The Saturn brand has always been a bit of an odd duck for GM. Since its inception in 1990 as a whole new way of doing business, GM has systematically taken the differences out of the mix and brought it under the wing of its mainstream operations. Gone are the polymer dent-resistant panels and rather odd-looking futuristic designs that seemed to find a niche market amongst the more creative souls in the marketplace.
The 2008 Saturn Vue is based on the Opel Antara and rides atop a re-worked version of the 2007 Vue platform; however, apart from the 2707 mm/106.6-inch wheelbase, there’s little that would indicate the similarity in DNA.
The European styling is a welcome change from the outgoing model and reflects some elements displayed on the Sky, Aura and Outlook.
Under the hood, buyers have a choice of four trim levels – XE, XR, Red Line and Green Line. Three gasoline engines are scattered amongst them, a 2.4L Ecotec four or 3.5L V6 for the XE and the 3.6L VVT V6 for the XR and Red Line. The big news is the presence of two Hybrid options in the Green Line model, either 4- or 6-cylinder versions. The 4-cylinder model will reportedly offers a 20 percent savings over the conventional gas option, whereas the 6-cylinder package will come with two-stage technology and yield a 45 percent reduction in fuel consumption. All-Wheel Drive is also on option on all 6-cylinder models.
The interior of the new Vue is another radical yet welcome departure from earlier models. First off, either the German designers or Korean engineers shrunk the “A�? pillars on either side of the windshield, allowing improved outward visibility especially at the base of the pillars. The exterior mirrors now sit away from the door creating an opening for viewing pedestrians. The window lifts are where drivers expect them to be, on the door panels not on the dashboard or console. Interior appointments speak to the European influence already reflected in the Aura, with handsome trim fabrics and materials, jewel-like chrome bezels highlighting logical and legible gauges, and rotary heating/AC controls. The nicely contoured and supportive drivers seat sits behind a thick-rimmed, padded three-spoke steering wheel which would look at home in any sports sedan.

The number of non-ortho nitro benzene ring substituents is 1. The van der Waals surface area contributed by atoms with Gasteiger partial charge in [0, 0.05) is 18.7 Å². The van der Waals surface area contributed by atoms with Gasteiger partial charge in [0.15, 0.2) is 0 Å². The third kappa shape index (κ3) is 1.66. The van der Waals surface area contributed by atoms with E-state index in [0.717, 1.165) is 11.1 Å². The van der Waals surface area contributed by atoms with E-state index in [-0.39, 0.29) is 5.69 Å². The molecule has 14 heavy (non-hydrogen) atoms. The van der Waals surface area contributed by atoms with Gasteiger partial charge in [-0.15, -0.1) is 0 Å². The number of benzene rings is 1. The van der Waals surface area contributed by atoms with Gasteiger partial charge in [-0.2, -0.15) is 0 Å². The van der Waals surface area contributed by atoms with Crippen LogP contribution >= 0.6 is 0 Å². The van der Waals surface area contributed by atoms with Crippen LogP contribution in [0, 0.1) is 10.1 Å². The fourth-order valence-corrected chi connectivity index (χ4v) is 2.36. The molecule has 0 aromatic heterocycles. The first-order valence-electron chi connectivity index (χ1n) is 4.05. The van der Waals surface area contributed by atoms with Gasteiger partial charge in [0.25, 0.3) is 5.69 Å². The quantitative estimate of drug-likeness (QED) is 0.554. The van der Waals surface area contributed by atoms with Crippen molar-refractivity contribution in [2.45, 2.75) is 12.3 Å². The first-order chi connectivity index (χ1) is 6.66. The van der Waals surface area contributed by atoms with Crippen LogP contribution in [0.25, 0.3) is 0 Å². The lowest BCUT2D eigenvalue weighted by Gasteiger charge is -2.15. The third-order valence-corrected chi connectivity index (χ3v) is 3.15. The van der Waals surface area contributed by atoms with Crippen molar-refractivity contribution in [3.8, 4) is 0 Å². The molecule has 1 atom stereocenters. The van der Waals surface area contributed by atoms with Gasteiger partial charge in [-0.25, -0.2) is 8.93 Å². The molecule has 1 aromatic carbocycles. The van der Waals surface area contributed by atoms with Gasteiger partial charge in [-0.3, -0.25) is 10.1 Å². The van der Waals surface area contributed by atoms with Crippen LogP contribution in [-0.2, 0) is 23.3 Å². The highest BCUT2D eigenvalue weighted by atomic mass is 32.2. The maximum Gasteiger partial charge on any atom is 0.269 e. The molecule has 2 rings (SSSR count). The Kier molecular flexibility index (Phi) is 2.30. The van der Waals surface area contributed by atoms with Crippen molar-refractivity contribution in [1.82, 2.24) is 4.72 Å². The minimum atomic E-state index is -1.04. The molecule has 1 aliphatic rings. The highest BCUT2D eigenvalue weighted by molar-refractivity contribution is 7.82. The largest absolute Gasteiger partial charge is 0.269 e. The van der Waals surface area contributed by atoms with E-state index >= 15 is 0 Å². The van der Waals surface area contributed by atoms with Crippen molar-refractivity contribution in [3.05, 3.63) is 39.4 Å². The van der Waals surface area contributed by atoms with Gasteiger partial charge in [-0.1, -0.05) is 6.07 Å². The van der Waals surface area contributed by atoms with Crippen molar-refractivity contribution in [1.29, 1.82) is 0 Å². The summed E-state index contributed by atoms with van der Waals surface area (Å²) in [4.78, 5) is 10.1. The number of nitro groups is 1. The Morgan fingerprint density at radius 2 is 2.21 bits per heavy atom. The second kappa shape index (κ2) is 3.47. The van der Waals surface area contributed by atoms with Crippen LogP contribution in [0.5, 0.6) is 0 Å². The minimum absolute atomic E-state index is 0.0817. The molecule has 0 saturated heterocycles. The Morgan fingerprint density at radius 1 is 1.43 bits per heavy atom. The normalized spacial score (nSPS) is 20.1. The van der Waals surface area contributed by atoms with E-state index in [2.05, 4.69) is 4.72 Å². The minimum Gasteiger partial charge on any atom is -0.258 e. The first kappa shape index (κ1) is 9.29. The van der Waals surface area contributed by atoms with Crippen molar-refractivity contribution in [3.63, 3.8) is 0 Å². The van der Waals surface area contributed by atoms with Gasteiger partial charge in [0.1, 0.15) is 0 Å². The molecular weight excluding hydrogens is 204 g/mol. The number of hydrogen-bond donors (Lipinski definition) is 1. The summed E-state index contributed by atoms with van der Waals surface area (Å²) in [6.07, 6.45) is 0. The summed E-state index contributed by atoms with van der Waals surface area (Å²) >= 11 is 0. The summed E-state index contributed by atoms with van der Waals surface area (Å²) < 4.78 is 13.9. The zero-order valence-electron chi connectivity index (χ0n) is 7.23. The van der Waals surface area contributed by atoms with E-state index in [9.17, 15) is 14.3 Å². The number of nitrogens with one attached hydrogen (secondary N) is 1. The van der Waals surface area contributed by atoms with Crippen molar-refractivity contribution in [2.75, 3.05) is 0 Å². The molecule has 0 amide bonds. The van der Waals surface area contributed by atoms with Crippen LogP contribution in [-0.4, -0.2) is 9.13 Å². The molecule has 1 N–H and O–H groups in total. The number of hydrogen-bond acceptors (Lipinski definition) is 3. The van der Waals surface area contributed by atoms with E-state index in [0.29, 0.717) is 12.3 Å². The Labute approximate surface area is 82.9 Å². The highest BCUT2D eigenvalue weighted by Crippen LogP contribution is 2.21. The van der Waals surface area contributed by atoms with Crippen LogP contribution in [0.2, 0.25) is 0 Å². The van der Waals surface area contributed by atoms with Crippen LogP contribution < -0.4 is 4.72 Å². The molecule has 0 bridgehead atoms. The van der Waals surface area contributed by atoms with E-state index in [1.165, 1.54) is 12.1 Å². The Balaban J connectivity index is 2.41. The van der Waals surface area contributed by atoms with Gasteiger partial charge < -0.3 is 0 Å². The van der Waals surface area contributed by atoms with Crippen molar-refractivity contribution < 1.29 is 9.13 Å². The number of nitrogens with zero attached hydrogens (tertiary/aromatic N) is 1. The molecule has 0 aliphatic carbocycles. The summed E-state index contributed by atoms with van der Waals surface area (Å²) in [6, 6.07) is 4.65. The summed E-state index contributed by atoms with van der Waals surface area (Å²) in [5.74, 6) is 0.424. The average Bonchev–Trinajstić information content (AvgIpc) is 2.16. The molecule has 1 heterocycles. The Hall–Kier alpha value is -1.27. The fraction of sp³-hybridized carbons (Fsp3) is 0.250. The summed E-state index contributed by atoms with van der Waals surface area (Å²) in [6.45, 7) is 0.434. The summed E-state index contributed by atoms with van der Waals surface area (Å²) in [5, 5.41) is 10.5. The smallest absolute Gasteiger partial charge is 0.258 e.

While the base price has risen somewhat, the list of standard equipment now includes items that were available as options on earlier models and a few that were not available, period. If the 2007 base model were optioned to match the standard XE FWD model today, the sticker would be almost $1000 more than the current sticker of $26,990 (AWD $31,275). The FWD XR starts at $31,335 ($33,920 AWD). The XE comes with 16-inch alloy wheels, while the XR rides on 17-inch alloy rims. The Red Line package while retaining the 3.6L engine, adds larger 18-inch wheels, a sport suspension and an aggressive body appearance kit for a list of $36,020 ($38,605 AWD).
Some brief time behind the wheel of a FWD XR model with the 3.6L engine mated to an all-new 6-speed automatic transmission, confirmed that the new Vue’s beauty was more than skin deep. A refined suspension produced a comfortable ride over mixed terrain and road noise was remarkably restrained, even on these early pre-production models off the assembly line in Mexico. My co-driver’s emergency stops on loose gravel, besides raising my blood pressure, proved the effectiveness of some of the safety controls, mainly the StabiliTrak and braking system.
Whether it’s the use of steel panels as opposed to the polymer sheets used on the outgoing model, the Vue has gained a bit of weight in the redesign, 480 lbs on the 4 cylinder model and 634 lbs on the V6 AWD XR model. Fuel economy appears improved according to GM, most likely due to the new 6 speed transmission used on the V6 models versus the 5 speed unit used previously.
Overall the Vue benefits from GM’s efforts to impart a stronger brand image to Saturn. The halo effect of the Sky reflects favourably on the entire line-up and the international influence gives buyers a worthwhile alternative in the marketplace. The 2008 Vue sits better able to challenge a wave of Asian alternatives without the quirky personality of the outgoing model.